"If you tell me, perhaps I can help you," said the grasshopper, by way of encouragement.

"Well," said Billy, "I hid the pieces under the table and came out here—to think!"

"Why do you not go and tell your mother all about it?" asked the grasshopper.

"O," gasped Billy, "I could not do that! I'm afwaid!"

"Why should you be afraid," continued the grasshopper. "Doesn't your mother love you?"

"O yes," cried Billy, "a million bushels!"

"And don't you love your mother?" said the grasshopper.

"O yes, a hundwed million bushels!" answered Billy.

"Then go and tell her you broke the cup! You will be happy if you do!"

"I can't," said Billy, "I just can't!"

"Mercy on us!" cried the grasshopper, jumping over to another blade of grass. "I wouldn't be afraid! What kind of a man do you think you'll grow up to be?"

"Well," said Billy, "perhaps I will tell her. You wait here till I come back!"

Very slowly he walked to the door. His heart beat so hard he could hear it thumping. As he stood in the door-way, a shame-faced little Billy, his mother looked up and said, "Did you come to help mother shell the peas?" For that is what she was doing. But Billy did not answer. He walked up close to her. "Mother," he said, "I—I bwoke a cup!"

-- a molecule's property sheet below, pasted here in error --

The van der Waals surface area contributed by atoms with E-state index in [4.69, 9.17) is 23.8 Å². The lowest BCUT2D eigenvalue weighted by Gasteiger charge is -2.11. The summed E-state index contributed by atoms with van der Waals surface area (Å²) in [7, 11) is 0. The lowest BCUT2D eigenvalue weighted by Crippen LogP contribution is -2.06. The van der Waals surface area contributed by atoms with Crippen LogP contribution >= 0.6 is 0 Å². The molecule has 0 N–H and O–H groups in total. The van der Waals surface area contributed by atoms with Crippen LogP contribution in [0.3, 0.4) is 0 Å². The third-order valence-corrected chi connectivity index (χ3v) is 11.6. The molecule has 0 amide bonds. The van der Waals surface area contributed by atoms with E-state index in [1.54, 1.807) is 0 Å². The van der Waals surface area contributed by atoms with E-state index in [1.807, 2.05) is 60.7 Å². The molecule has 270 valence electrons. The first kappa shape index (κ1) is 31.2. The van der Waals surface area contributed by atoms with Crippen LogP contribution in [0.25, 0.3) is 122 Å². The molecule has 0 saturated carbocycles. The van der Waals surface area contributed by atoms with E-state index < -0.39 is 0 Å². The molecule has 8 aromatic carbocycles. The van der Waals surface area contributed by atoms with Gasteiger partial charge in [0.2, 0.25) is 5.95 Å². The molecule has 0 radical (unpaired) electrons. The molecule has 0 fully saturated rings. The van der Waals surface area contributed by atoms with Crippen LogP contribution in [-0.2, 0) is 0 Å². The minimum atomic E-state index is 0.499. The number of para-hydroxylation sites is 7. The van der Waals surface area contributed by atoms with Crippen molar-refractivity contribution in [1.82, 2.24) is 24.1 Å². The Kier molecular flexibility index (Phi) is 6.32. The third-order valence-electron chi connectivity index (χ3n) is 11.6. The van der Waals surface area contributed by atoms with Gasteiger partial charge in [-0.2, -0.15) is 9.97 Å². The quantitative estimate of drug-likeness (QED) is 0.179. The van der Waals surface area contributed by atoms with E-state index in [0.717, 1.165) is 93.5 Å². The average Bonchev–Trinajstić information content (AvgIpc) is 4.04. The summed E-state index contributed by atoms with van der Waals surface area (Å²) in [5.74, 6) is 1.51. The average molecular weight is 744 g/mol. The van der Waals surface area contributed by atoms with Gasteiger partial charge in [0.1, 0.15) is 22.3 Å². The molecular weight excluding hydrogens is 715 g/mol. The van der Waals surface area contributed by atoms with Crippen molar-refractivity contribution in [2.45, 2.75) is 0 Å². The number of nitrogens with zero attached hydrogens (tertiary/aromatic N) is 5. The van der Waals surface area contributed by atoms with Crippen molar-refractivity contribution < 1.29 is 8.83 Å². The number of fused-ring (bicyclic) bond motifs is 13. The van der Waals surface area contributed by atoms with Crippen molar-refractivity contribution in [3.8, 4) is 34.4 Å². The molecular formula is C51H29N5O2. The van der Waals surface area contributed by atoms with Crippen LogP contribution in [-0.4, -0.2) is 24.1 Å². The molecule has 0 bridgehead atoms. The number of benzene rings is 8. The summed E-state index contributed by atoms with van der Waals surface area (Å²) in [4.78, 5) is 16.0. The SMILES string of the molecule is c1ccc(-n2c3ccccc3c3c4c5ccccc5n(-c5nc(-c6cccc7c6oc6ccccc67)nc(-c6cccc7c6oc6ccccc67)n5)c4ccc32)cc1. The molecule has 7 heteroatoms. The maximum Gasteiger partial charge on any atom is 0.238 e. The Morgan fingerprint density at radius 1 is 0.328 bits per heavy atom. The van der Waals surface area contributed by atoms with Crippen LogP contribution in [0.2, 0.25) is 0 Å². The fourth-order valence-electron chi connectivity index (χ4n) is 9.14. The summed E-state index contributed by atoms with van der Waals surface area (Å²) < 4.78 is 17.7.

"Yes, darling," she said, putting her arm around him, "Mother knows it. She found the pieces. And she's been wondering if her little boy wouldn't come in and tell her all about it."

Billy looked up and saw on her face the wonderful smile that he loved.

"I thought you would be sorry!" he said.

"I am sorry, Billy, that you broke the cup but I am glad—so glad—that you were brave enough to tell Mother the truth about it. Mother wants you to grow up to be a brave man." She raised his face and kissed both his flushed little cheeks.

"I'll be back in a minute, Mother," he said, as he drew away and ran out of the door. There was the grasshopper, hopping around. When he saw Billy, he stopped.

"Didn't I tell you!" he said, for he saw Billy's smiling face and knew he was happy again.

"How did you know?" asked Billy.

The grasshopper put his head on one side and said,

"Oh, I am a grasshopper, very, very wise! I know about everything underneath the skies!"

At that he hopped such a big hop, Billy could not see where he went. So he called out, "Good-bye, Grasshopper!"

Then he looked at his sad little toys, lying on the ground, and said, "I'll be back after while to play with you! I am going in to help my mother shell the peas!" And away he ran as fast as his little legs would carry him.